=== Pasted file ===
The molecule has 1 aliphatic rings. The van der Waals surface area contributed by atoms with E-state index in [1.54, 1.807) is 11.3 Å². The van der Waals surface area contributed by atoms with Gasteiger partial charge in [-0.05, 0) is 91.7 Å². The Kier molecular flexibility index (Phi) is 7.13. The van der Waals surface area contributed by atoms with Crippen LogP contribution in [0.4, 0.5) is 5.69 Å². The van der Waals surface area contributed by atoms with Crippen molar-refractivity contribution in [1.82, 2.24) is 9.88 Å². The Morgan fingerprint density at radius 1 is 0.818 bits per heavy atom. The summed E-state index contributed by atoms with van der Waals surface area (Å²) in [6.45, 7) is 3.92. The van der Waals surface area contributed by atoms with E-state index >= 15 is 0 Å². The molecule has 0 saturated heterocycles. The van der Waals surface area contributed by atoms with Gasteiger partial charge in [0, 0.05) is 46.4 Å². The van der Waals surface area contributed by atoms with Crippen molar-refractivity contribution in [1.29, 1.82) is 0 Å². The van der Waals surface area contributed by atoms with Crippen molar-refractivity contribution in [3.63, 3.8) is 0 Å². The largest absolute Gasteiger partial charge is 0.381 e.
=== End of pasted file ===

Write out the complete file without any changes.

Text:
The molecule has 1 aliphatic rings. The van der Waals surface area contributed by atoms with E-state index in [1.54, 1.807) is 11.3 Å². The van der Waals surface area contributed by atoms with Gasteiger partial charge in [-0.05, 0) is 91.7 Å². The Kier molecular flexibility index (Phi) is 7.13. The van der Waals surface area contributed by atoms with Crippen LogP contribution in [0.4, 0.5) is 5.69 Å². The van der Waals surface area contributed by atoms with Crippen molar-refractivity contribution in [1.82, 2.24) is 9.88 Å². The Morgan fingerprint density at radius 1 is 0.818 bits per heavy atom. The summed E-state index contributed by atoms with van der Waals surface area (Å²) in [6.45, 7) is 3.92. The van der Waals surface area contributed by atoms with E-state index >= 15 is 0 Å². The molecule has 0 saturated heterocycles. The van der Waals surface area contributed by atoms with Gasteiger partial charge in [0, 0.05) is 46.4 Å². The van der Waals surface area contributed by atoms with Crippen molar-refractivity contribution in [1.29, 1.82) is 0 Å². The van der Waals surface area contributed by atoms with Crippen molar-refractivity contribution in [3.63, 3.8) is 0 Å². The largest absolute Gasteiger partial charge is 0.381 e.